Meet Your Neighbor: Ron Standerfer

10800193291?profile=RESIZE_710xRetired Air Force Col. Ron Standerfer of Gulf Stream keeps an image of the F-100 Super Sabre, an aircraft he flew in Vietnam. In 1969, he was shot down and ejected over Laos. He received the Purple Heart. Tim Stepien/The Coastal Star

No matter that it happened more than 80 years ago, Dec. 7, 1941, is still etched in the mind of Gulf Stream’s Ron Standerfer.
“I came down the steps from my bedroom and saw my father listening attentively to the radio while the Japanese were bombing the naval base in Hawaii,” Standerfer, 87, recalled.
“The look of seriousness on my father’s face told me this was big stuff, and planted the first seed of what would become my career.”
That career, which included 237 combat missions during the Vietnam War and ultimately earned him a Purple Heart, two Silver Stars and 13 Air Medals, was celebrated this past May when Standerfer was invited by the Air Force to the unveiling of an F-100 jet refinished in the markings of one he was flying when he was shot down over Laos in April 1969.
Standerfer’s father was too old to be drafted when the U.S. entered World War II, so he volunteered and was sent to boot camp in Idaho, then on to San Francisco, where the Navy made him a signalman and assigned him to an aircraft carrier in the Pacific. Standerfer and his mother followed — he attended the third grade in San Francisco — before returning to their native Belleville, Illinois.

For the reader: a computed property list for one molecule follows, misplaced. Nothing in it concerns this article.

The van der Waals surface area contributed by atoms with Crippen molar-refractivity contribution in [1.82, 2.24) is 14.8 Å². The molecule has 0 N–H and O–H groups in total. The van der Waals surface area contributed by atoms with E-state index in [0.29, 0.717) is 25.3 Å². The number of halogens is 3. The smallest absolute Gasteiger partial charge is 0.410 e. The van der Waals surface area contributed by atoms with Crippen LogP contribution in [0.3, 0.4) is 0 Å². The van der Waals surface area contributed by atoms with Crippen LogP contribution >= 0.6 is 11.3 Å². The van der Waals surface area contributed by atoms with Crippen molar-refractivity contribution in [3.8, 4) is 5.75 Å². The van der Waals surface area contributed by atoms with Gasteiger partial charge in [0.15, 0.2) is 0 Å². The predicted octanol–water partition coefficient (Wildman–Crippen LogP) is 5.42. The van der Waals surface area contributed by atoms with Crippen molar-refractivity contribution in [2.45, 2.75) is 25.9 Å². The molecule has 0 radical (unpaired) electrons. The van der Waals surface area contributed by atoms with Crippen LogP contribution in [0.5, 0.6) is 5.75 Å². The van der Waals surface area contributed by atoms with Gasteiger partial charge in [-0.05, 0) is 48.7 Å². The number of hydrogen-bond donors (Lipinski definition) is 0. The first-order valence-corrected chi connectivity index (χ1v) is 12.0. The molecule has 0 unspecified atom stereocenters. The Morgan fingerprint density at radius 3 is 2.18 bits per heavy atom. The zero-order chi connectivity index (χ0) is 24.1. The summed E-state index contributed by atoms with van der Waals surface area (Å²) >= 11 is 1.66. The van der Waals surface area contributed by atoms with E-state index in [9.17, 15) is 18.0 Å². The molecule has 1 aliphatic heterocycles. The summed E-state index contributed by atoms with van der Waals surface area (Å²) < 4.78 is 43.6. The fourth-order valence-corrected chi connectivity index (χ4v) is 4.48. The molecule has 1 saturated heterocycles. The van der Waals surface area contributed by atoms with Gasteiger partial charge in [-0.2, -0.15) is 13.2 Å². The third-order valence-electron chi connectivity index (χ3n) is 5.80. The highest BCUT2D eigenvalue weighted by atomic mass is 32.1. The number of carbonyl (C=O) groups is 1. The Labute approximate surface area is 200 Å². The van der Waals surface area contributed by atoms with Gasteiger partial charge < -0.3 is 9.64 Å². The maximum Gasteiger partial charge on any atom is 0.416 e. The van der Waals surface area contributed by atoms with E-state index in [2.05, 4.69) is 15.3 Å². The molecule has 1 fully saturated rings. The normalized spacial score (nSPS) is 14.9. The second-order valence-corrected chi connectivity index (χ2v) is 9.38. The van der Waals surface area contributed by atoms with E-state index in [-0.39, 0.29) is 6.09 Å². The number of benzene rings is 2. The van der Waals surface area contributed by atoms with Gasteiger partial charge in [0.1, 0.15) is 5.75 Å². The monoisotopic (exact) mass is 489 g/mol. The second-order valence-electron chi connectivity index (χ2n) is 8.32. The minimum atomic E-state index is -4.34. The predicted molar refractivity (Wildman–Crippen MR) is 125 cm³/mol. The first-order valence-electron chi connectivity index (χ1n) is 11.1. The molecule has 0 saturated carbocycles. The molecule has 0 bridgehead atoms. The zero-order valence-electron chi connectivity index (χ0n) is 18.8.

Standerfer went to the University of Illinois, but by early in his sophomore year his grades were so poor he worried he might flunk out. With the Korean War on and knowing he would be drafted if that happened, he joined ROTC and soon after visited a local air base that had a vintage WWII bomber on site.
“It was my first airplane ride, it was noisy as hell, but boy, by the time it was over I was hooked on flying,” he said.
He learned about the aviation cadet program and that if he passed a physical and spent a year as a cadet to learn how to fly, he could join the military as a pilot.
“So that changed everything,” he said.
The war ended only months after he joined the Air Force in 1954 so he didn’t get a chance to participate, instead joining the New Jersey National Guard 177th Tactical Flight Group.
Fourteen years later, in January 1968, Standerfer was working as a newly hired flight engineer for Pan American Airways when the USS Pueblo was seized off North Korea and accused of spying.
President Lyndon Johnson called up 14,000 Guardsmen to Vietnam, including Standerfer’s group, and he was one of 11 pilots who volunteered for combat duty.
“The other pilots had been there for a year and thought we were going to be a bunch of hicks,” Standerfer said. “But it turned out we had way more experience than they did, and we were the ones who became the flight commanders.”
Twenty-two of his missions were as part of the secret and highly dangerous “Misty” program, flying F-100 Super Sabres over North Vietnam and Laos. Shot down by antiaircraft fire on April 1, 1969, he and air crewman Lacey Veatch were rescued by a U.S. helicopter.
“I’ve had “some pretty unusual things happen to me,” he said. Among them:
• When he was 21 his operations officer in Maine picked him to watch a test of an atomic bomb near Las Vegas. “They miscalculated the strength of it, and it was twice as big as the Hiroshima bomb. I stumbled across a military film of it (later) and there were guys and girls wearing sunglasses at hotel pools in Las Vegas watching this mushroom cloud going up 20 miles away.”
• When he returned from Vietnam he was sent to train on a single-engine F-105 fighter bomber. “On my very first flight the engine flamed out when I came back to land, so I almost had to bail out. I got the engine started. The first thing you learn in the military is how to start an engine when it quits in the air. ”